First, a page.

What do wartime generals and effective parents have in common?

They can both help us to become better leaders by letting go of control and instead setting expectations.

The Family Business

As we try to tackle issues of income inequality, it’s increasingly recognized that parenting really is a full time job, with all the hard work and specialist skills that involves. What we’re slower to recognize is that parents are a group of professionals we can all learn from.

Delving into a description of parenting may seem like teaching some of you to suck eggs, but for others – those without children – this is a world of mystery. And that balance between the risk of becoming patronizing and the risk of not giving enough information or guidance is one that parents face every day.

You’re under pressure from the kids to provide attention and cater to their physical needs, a pressure that becomes less constant but no less real as they grow up. At the same time, you’re under pressure from yourself to make sure that they’re safe, happy and learning to deal with the world in appropriate ways. With every ounce of energy going into this balancing act, it’s easy to take shortcuts, and that’s the point at which parenting becomes controlling.

It’s easier to say “you can’t go to that place” than to teach your child to play safely in a less secure environment. It’s easier to discourage their friendship with a child whose influence you don’t like than it is to balance that influence or discuss why their behavior is a problem. It’s emotionally easier to keep micromanaging a child’s behavior, pointing out every time things might go wrong, than to let go and let them take risks, risks that might hurt them but that will let them grow. Because you aren’t just risking your child’s health and happiness – you’re risking your own feelings too.

The more you control a child, the less they get to develop their own courage, judgement, and initiative. And if you don’t notice the point at which children outgrow old restrictions then you risk creating the resentment that is the hallmark of the sulking teenager, with all the sour relationships and wasted emotional energy that entails.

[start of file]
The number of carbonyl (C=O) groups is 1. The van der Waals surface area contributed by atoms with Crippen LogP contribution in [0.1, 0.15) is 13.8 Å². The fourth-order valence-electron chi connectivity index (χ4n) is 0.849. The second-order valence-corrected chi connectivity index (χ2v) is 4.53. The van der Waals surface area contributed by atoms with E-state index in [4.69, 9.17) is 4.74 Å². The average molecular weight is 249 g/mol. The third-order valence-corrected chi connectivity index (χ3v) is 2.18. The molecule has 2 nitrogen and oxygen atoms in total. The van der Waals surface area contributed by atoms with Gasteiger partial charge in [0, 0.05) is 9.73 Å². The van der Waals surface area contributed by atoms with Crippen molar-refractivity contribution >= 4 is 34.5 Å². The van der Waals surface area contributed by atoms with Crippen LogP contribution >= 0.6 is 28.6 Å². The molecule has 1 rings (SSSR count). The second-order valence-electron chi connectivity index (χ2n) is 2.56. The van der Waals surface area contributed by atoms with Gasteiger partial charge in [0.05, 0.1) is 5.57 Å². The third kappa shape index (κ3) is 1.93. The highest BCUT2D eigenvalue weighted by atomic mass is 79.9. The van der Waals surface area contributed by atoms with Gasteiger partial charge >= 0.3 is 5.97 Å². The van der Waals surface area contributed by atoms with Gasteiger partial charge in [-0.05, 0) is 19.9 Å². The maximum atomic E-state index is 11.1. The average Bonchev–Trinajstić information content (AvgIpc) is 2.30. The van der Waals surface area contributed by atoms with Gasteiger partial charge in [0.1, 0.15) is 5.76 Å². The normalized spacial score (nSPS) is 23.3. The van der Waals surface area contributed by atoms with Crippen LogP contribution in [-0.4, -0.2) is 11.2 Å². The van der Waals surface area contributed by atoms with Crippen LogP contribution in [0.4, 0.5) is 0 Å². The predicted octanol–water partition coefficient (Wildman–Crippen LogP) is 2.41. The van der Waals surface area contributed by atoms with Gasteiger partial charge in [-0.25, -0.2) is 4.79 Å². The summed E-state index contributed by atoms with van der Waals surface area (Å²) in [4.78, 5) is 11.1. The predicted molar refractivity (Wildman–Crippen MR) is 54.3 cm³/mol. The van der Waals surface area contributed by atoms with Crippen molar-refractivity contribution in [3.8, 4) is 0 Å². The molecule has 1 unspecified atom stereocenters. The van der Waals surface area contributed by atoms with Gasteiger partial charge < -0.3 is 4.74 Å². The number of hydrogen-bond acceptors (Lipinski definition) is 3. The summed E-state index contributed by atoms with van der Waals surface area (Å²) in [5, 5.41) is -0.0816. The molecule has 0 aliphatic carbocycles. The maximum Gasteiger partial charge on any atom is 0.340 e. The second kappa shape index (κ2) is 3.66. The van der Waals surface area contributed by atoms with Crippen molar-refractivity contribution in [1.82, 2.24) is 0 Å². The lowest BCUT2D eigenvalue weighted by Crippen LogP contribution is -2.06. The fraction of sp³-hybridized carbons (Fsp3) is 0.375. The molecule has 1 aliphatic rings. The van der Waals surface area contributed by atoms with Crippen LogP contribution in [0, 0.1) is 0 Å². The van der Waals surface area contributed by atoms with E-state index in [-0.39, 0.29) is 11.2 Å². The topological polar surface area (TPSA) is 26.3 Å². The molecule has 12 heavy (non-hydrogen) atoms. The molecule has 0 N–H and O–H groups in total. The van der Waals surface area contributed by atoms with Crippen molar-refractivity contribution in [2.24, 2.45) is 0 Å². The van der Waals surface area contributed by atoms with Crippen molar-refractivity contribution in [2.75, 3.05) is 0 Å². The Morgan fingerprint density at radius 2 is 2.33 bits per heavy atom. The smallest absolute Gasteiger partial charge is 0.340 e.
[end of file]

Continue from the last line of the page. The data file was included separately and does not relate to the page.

Effective parenting involves setting boundaries, explaining why they exist, and then trusting children to respond to those boundaries. It means actively involving kids in their lives, through making them part of conversations about what to do at the weekend, or through giving them chores around the house, making them part of the house-keeping team. It means giving them as much initiative as they can cope with at their age.

Think back to when you were a kid. Did you like it when your parents were controlling? Or did you prefer to be trusted? Now think about how it feels, as an adult, to be controlled and not to be trusted.

That feeling is why we should learn from effective parents. Set boundaries in the workplace instead of micromanaging. Let employees take risks. Involved them in decision making.

Don’t control.

Purpose and Doctrine

How do you let go of control without causing chaos? How do you guide without micro-managing?

Mark Bonchek of Shift Thinking has made an excellent argument for adopting the military approach of providing purpose and doctrine.

In war, it’s impossible for leaders to control what is happening on the ground. Enemy action and unforeseen accidents mean that troops have to be able to adapt. For these adaptations to be effective they have to follow the best steps towards victory. And so troops are provided with purpose and doctrine.

Purpose is the aim of the battle, campaign, or even war. For a business, it is the goals, both long and short term. So set targets and make sure to share them. If soldiers know what the aim of the fighting is then they will be better equipped to make decisions that serve that purpose. If employees know your goals then they will be better able to keep working towards them.

Doctrine is a set of guidelines for achieving that purpose. It could be anything from Henry V’s adoption of defensive archery formations to the way a modern war fleet is structured. Doctrine doesn’t tell soldiers what decisions to make, but it tells them how to make those decisions.

The equivalent of doctrine in most organizations will be procedures and other guidance documents. Badly written and inflexible procedures can be controlling and counter-productive. They rigidly define every last minute detail of a task, leaving no initiative to adapt to circumstances.

Good procedures instead provide a doctrine. They leave employees free to make decisions appropriate to their skills and level of authority. They let them make use of the knowledge they have developed. They don’t force them to repeatedly contact a harassed customer in order to achieve a mythical image of customer service.

Letting Go is Hard

It’s hard for a parent to let go and trust their children to behave safely. It’s hard for a general to put his carefully shaped strategy in the hands of subordinates. It’s hard for a manager to leave others to make decisions that they know they could make.

But ultimately, letting go of control, replacing it with purpose and doctrine, will lead to happier and more effective employees.